“Given the significant challenges that our nation’s supply chains are already experiencing, we respectfully suggest that the nation cannot afford the additional potential substantial harm that would be engendered if the ability of the Postal Service to deliver mail and packages is significantly negatively impacted,” Deputy Postmaster General Douglas A. Tulino wrote in the request to the Occupational Safety and Health Administration (OSHA), dated Jan. 4.
In a portion of the USPS letter, obtained by The Epoch Times, Tulino also argued that the vaccine-or-test mandate that was outlined in OSHA’s rule, known as an emergency temporary standard, may cause a “critical disruption to our vital operations” during the COVID-19 pandemic.
The USPS, which is one of the largest U.S. employers, also requested that OSHA extend the compliance deadlines by 120 days, Reuters reported, and the letter asked to suspend the Postal Service’s obligations under the OSHA mandate until courts can provide a final ruling on the rule.
Tulino said the USPS, which operates 30,000 locations countrywide, would need to train “tens of thousands of local supervisors and managers” to monitor employees’ compliance.
The letter stated that requiring the USPS “to absorb what could inevitably be a dramatic loss of employees at a time when the labor market is extremely tight and in the middle of the Postal Service’s Peak Season would have a potentially catastrophic impact on our ability to provide service.”
The U.S. Supreme Court on Jan. 7 will hear oral arguments on the rule, which affects private businesses with 100 or more workers. It stipulates that workers either submit to weekly COVID-19 testing and mask-wearing or get vaccinated.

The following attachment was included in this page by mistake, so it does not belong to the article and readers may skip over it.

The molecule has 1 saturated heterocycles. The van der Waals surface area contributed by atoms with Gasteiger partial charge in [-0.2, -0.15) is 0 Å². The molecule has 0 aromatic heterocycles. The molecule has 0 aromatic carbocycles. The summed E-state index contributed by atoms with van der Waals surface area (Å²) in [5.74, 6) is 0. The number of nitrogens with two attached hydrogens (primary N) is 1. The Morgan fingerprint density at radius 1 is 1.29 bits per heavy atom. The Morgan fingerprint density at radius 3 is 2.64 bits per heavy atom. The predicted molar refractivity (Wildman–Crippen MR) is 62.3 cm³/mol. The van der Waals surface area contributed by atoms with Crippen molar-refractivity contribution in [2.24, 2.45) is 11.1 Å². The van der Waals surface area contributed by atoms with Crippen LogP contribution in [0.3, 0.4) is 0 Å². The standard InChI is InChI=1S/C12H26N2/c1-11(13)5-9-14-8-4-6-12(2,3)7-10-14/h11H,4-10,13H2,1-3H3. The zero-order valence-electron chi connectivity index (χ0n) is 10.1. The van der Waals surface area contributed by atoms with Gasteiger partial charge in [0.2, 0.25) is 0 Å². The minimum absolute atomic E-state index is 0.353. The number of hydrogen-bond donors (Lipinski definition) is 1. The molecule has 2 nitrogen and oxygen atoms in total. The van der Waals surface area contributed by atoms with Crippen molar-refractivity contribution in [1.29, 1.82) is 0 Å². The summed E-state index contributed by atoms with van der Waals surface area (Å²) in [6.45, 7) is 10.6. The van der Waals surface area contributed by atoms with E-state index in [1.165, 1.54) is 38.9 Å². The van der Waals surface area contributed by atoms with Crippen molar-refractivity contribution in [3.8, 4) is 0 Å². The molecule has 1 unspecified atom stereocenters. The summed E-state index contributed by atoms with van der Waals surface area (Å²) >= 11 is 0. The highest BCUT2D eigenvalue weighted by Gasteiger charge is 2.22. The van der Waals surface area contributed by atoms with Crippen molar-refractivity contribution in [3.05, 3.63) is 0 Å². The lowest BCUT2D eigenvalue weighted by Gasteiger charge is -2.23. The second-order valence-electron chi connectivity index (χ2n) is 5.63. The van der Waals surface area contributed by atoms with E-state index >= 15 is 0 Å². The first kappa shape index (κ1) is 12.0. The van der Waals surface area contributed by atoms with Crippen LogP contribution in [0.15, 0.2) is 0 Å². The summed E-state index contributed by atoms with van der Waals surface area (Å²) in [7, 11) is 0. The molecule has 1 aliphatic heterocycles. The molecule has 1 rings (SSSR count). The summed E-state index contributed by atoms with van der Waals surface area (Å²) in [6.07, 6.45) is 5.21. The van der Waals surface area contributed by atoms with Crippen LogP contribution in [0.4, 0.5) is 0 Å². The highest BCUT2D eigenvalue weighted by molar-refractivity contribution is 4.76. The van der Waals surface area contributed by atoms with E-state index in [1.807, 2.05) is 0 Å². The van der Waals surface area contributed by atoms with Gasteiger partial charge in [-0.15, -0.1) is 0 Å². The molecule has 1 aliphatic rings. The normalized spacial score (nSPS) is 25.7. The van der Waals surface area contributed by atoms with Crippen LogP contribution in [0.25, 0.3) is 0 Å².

While the mandate is slated to take effect on Jan. 10, OSHA, which falls under the Labor Department, has said it won’t issue fines for violations until Feb. 9. The USPS isn’t covered by Biden’s separate rules that mandated 3.5 million federal workers be vaccinated or obtain medical or religious exemptions by Nov. 22, 2021.
A spokesperson for the Labor Department told Reuters that OSHA had received the request and was reviewing it. OSHA determined that compliance was “feasible for employers with 100 or more employees, including the postal service,” the spokesperson said.
Darlene Casey, a USPS spokeswoman, told news outlets that the service will comply with the mandate after the 120-day period is up if the OSHA rule survives court rulings. The Postal Service meanwhile will continue to use its existing policies in dealing with the CCP (Chinese Communist Party) virus, which causes COVID-19.
“The Postal Service is seeking temporary relief because it wants to ensure that its ability to deliver mail and packages is not hindered amid the current disruptions in the nation’s supply chain,” Casey said. “In addition, the Postal Service wants to adopt policies and procedures that comply with the [OSHA rule] while also fulfilling the organization’s other legal obligations.”
OSHA officials didn’t respond to requests from The Epoch Times for comment by press time.
Reuters contributed to this report.